To be fair, I've noticed this effect with others too (including liberals, atheists and agnostics).  It causes more pain when it comes from fellow evangelicals, but the primary cause is the same.

Jesus once said "Your love for one another will prove to the world that you are my disciples".  I have heard attempts to get round this powerful teaching by people saying true love speaks truth.  I have even heard the argument that if someone is walking off a cliff, the loving thing is to shout at him, rather than politely smile!  Yet we know that Jesus was not meaning this.  He was asking us to model the relationships he taught his disciples.  A self sacrificing, loving relationship.  Yes, there was space for disagreement and difference and sometimes some people were right and some were wrong, but never at the expense of that relationship between brother and sister.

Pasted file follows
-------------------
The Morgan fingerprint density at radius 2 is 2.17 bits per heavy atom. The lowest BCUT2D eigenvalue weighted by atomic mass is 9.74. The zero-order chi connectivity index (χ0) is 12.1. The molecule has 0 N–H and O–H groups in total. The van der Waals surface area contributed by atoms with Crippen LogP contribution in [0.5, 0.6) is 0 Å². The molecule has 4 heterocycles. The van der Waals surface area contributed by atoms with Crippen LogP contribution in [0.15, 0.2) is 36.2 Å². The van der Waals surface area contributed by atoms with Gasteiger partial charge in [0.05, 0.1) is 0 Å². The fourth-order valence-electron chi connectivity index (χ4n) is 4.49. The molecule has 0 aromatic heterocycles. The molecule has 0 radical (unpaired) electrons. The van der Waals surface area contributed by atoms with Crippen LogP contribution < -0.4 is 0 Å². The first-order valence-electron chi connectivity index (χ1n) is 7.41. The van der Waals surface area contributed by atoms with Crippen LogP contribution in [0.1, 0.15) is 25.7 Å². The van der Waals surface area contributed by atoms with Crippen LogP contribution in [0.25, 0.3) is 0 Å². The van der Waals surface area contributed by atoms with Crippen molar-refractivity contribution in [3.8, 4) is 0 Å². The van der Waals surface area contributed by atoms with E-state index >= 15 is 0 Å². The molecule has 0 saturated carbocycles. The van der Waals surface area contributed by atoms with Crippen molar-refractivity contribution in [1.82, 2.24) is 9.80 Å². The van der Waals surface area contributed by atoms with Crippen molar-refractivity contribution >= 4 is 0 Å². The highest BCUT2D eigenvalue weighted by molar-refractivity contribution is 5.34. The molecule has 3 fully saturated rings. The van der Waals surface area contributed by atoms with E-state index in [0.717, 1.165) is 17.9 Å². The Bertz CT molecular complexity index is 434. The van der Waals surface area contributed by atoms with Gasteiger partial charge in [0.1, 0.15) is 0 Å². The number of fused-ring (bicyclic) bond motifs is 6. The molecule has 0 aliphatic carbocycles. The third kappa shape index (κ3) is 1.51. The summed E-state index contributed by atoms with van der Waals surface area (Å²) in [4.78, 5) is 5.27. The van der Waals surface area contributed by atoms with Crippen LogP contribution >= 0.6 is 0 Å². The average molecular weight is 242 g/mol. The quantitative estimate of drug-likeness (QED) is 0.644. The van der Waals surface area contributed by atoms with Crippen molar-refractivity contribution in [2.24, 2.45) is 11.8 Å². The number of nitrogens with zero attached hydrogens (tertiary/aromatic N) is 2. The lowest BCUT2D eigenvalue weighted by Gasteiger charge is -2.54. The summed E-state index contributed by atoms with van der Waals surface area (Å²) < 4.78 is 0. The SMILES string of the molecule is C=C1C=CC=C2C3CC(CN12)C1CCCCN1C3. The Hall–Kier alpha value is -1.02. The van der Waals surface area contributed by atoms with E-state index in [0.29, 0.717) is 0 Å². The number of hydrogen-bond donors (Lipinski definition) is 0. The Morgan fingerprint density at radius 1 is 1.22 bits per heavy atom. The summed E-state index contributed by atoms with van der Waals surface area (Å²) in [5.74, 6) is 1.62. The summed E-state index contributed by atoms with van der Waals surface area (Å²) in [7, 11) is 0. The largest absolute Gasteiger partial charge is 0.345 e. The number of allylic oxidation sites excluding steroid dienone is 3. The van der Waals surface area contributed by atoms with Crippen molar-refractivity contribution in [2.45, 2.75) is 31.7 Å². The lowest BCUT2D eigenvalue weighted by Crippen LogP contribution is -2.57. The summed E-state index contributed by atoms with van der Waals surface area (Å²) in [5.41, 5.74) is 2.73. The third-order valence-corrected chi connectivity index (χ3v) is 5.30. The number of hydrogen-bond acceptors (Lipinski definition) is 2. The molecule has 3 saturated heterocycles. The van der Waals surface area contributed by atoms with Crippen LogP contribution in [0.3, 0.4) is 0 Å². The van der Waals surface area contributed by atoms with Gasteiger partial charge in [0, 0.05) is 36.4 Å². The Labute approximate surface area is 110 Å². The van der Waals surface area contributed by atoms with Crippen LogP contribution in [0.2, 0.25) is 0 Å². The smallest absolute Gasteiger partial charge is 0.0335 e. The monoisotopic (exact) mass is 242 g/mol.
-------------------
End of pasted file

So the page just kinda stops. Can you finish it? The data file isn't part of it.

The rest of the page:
What is interesting is that when conservatives view disagreement they like to compare themselves with the old testament prophets or they use the words of Paul about heretics.  Yet we cannot truly understand these other human examples without the lens of Christ.

Jesus had his most critical words reserved for the religious establishment who were making a relationship with God rule-bound and difficult.  James in the council of Jerusalem summarised it wonderfully - "It is my judgment, therefore, that we should not make it difficult for the Gentiles who are turning to God".

So, as Paul writes to the Church, let us therefore make every effort to do what leads to peace and to mutual edification.

God bless you.

Sunday, 9 March 2014